He described the tactic as "a classic shell game" and added, "we're not fooled and voters shouldn't be, either."

Westside's campaign plans to amend its filings to provide more transparency.

"Greenlight Strategy operates at the highest ethical and legal standards, and any suggestion to the contrary should require an extraordinary level of proof," Rigler wrote in a text message. "The City and County Clerk will attest that each expenditure is accurately disclosed as required by law and is fully compliant, and we refer all additional inquiries to the Clerk's office."

Westside's campaign has stumbled when reporting its finances -- even before misspelling its sole vendor's name -- but things are legally up to par now.

Earlier this year, Yes for Parks and Homes, the pro-2O camp, described all expenses as "in-kind contributions"  from ACM Park Hill JV VII LLC. That suggested they had spent no money on the campaign, which was not true.

The Clerk and Recorder's office disapproved.

"We reached out to notify them that they were filing incorrectly and asked them to fix it, which is our general practice when we first identify an anomaly," explained Lucille Wenegieme, a spokesperson for the Clerk and Recorder. "They fixed it promptly, and there was no penalty."

While the number of donors supporting the Yes on 2O campaign -- one -- appears comically low, refusing donations has been the campaign's strategy.

"From the day the Yes for Parks and Homes campaign launched, it has been entirely self-financed and has not accepted outside contributions," explained Rigler.

And the Yes on 2O camp does have supporters.

Groups including YIMBY Denver, the Denver Classroom Teachers Association, the Apartment Association of Metro Denver, the Butterfly Pavilion, Habitat for Humanity, the dance troupe Wonderbound and the Juneteenth Music Festival have endorsed the development.

Westside and the campaign argue the project will bring much-needed housing to Northeast Park Hill.

"Rents are rising, home prices are sky-high, and new projections show that tens of thousands more people will move to Denver in the next few years," Rigler said. "That's why our campaign is fighting so hard: the Park Hill Golf Course represents the single best and the single biggest opportunity Denver will ever have to build urgently needed housing. Every person in Denver knows we need more housing everywhere, and housing delayed is housing denied."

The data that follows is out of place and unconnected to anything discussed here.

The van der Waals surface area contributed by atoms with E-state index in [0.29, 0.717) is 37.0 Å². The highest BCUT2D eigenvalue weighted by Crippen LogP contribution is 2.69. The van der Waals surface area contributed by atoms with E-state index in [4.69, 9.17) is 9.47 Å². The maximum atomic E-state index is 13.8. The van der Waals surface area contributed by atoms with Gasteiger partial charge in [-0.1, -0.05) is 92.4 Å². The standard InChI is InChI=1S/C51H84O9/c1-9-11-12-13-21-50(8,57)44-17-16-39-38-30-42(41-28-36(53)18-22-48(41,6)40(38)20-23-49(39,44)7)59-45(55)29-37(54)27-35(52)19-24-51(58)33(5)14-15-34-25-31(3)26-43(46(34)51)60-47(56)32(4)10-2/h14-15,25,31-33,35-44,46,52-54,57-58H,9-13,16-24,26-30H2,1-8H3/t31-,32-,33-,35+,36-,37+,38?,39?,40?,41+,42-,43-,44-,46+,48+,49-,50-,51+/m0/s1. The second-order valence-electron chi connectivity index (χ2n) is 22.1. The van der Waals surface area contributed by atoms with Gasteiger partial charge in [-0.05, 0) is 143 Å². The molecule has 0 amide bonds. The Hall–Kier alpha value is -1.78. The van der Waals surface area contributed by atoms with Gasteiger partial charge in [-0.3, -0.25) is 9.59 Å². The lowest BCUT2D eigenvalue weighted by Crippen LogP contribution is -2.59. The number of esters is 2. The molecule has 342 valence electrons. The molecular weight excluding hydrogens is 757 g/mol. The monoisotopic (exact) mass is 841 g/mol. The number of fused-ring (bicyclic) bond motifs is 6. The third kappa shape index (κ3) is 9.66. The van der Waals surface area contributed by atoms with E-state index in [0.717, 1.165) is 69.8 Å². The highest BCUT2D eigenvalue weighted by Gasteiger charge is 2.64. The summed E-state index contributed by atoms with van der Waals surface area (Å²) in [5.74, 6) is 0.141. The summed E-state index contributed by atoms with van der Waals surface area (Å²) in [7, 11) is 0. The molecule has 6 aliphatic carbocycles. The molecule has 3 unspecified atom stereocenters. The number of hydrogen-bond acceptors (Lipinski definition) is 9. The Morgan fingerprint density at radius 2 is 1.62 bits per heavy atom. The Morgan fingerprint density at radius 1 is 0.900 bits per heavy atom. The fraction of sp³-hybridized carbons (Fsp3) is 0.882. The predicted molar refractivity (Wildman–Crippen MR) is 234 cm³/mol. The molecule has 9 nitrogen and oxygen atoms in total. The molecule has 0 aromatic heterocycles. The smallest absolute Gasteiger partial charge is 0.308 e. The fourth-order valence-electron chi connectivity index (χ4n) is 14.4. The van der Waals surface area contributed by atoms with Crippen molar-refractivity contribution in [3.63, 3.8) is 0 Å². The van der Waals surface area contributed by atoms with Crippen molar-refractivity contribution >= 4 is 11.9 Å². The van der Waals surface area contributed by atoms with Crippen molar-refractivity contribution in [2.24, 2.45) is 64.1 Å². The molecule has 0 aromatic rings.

In contrast to the single donor supporting Yes on 2O, at least 212 donors have given to the No on 2O campaign dubbed Yes for Parks and Open Space. That group has raised $112,446.43, according to city documents.

Opponents of the development include the Greater Park Hill Community, Inc., the Overlook at Park Hill Registered Neighborhood Organization, Congress Park United Neighbors, and the Elyria Swansea Neighborhood Organization. The Denver Post editorial board suggests voting no against the measure, and urges the city to negotiated a better deal with Westside.

The top donor to the opposition to 2O gave $20,000 and four gave $10,000. Sure, that's big money. But it's just over 5% of Westside's contribution to the Yes on 2O side.

The neighborhood that has donated the most money to fight the development is expensive Hilltop, which is nowhere near the former golf course: There have been eight contributions totaling $42,975.

There were 19 donations from Cheesman Park, which gave the second most money: $29,500.

A whopping 48 donations came from the wealthy neighborhood South Park Hill, for a total of $17,065.84.

Another 30 donations came from North Park Hill, across Martin Luther King Jr. Blvd. from Northeast Park Hill. Those totaled $6,348.08.

There were 18 donations from outside of Denver, bringing $2,290 to the opposition.

Just eight donations for the opposition came from Northeast Park Hill, the neighborhood where any harm and benefits from the development will be felt most significantly.

The total from the neighborhood: $3,150.84.

No donations came from Clayton or Elyria Swansea, the other neighborhoods bordering the golf course, both on the other side of Colorado Boulevard from the development.

In short, 2.8% of the money supporting opposition to the development came from the three neighborhoods nearest to the golf course.

A whopping 36.8% of contributions and 19% of the money came from the more expensive parts of Park Hill.

"Wealthy residents living far from this undeveloped property have spent huge sums to prevent needed affordable housing and public parks in one of Denver's most economically challenged neighborhoods," said Kevin Marchman, a development proponent. He's the president of the Northeast Park Hill Coalition and former executive director of the Denver Housing Authority. "From filing questionable lawsuits to last-minute incomplete petitions to publicly harassing neighborhood faith leaders, the No crowd has made clear that they will do or say anything-no matter the cost to community and the city."